Patty Seyburn

                                                                 Jylian Gustlin

                                                                 Jylian Gustlin

To Navy


You live in the free state

of not quite. Not black, not bright—

your hex triplet number—four 0s, one eight,


then another 0—

your label first manifested two

centuries ago, the requisite dye, indigo,


uniform though other shades

proximal—Regimental, Space Cadet.

In the military (U.S. and Canada) black fades


to navy—you are the hue

after a wash or thousand and fabric settles

into the in-between of deep, dark blue.


What color flatters better?

Where found in the phenomenal? Perhaps

near ocean floor, where water is wetter


though light finds no door

and in its dearth, onyx or pitch or jet.

Aristotle said Horror


Vacui—it all gets filled, and named,

one color veers into another, presence to absence,

morning to mourning, claimed.

Molly Picon Moment


Our rabbi emeritus commented on Bach and Steely Dan,

and I said, wanting him to know I had been listening

all those high holiday sermons, I thought you were more

of a Goat’s Head Soup guy, which I also could have said

to my former teacher, for whom I feel similar reverence

and was pleased I had the gumption (chutzpah, yes)

to say anything to him at all. Anything. He was pleased.

Well, yes, that’s true. Score one for the congregant.

My teacher and his wife took me to their favorite fish

restaurant in Los Alamitos, and we had a lovely time.

Relationships change, though I cannot imagine greater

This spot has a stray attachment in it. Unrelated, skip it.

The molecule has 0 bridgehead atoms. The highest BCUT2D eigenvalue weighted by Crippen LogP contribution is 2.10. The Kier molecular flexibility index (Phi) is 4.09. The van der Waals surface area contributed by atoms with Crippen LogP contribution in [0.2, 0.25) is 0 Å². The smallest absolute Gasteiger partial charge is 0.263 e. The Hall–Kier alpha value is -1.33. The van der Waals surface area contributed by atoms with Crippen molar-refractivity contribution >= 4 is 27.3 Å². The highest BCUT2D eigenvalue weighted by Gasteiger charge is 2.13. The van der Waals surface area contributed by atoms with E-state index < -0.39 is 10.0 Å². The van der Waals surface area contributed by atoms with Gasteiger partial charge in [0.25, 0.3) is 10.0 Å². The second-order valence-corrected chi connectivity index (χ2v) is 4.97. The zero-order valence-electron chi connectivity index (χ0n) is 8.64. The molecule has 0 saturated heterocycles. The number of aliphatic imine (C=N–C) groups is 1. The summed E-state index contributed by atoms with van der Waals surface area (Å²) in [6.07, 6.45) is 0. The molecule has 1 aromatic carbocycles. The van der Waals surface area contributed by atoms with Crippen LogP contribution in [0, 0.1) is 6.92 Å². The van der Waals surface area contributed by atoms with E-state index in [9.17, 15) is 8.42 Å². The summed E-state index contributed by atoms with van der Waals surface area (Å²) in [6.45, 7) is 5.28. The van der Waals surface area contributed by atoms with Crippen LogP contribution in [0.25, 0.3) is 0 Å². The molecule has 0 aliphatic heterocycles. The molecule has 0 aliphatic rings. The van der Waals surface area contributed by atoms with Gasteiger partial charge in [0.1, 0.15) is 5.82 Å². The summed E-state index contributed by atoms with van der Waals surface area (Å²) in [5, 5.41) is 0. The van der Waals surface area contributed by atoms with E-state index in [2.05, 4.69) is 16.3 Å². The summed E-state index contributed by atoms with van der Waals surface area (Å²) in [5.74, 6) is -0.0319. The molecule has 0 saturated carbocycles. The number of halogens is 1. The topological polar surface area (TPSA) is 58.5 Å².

intimacy with the rebbe than that moment when I said,

I remember something about you that you said to all

of us, and used it to make a connection between myself

and you. I know we should not revere people—a strange

word, from Latin for fear, to stand in awe of, so perhaps

it is not quite right, here, (fear and awe already have

a marker on them) but I would not mind others wanting

from me a certain quality of respect, and my students

probably get a little scared when I rant on about words.

I have listened to “Goat’s Head Soup,” which some critics

loved and some hated, recorded in Jamaica because

Keith Richards had been kicked out of nine countries

and was bored with Switzerland. Indulgent and moody,

dark, just the sort of music a rabbi and poet might like

and I have said more than once, Mick Jagger is probably

the sexiest man in the world, which distances him from

the men discussed here, but I imagine the three of them

could have a solid conversation, and for various reasons

I would be silent but pleased, having made such a shiddach.

Time Certain


I have descended into burial cities

and stepped in a furtive fashion


to avoid skull water, fallen for

taleteller, upstream, crewcut


(always the compound fellows),

marveled at the minute knots


tied between each pearl (tested

against my thinning front tooth),


purchased a Turban Squash,

an Oca, a head of Romanesco


with its Fibonacci pattern, sliced

and diced a Salsify and Samphire,


chewed on many a grooved ferrule,

pinched my purlicue to rid myself


of the tenanted ache in my temples,

asked for what I desire, pretended


I do not desire, turned “desire”

into a jamais vu with a bad case


of semantic satiation, collected

box tents and agraffes—enough


liquid stars and pies for a lifetime.

What have you done? What have


you done? (Inquiry? Accusation?

This, then that?) I have 99 problems.


For and on the record (think LP)

(I told you this would be over soon),


you, spontaneous and calendared,

in short-term and long-run, you


my bracket, parsing my space

into deserving parts of speech,


my gem, my toothsome parsley

stem, are not even one of them.

Patty Seyburn has published four books of poems: Perfecta (What Books Press, 2014), Hilarity (New Issues Press, 2009), Mechanical Cluster (Ohio State University Press, 2002) and Diasporadic (Helicon Nine Editions, 1998). She is an Associate Professor at California State University, Long Beach and co-editor of POOL: A Journal of Poetry ( Currently, her favorite words are “cruller” and “compote.”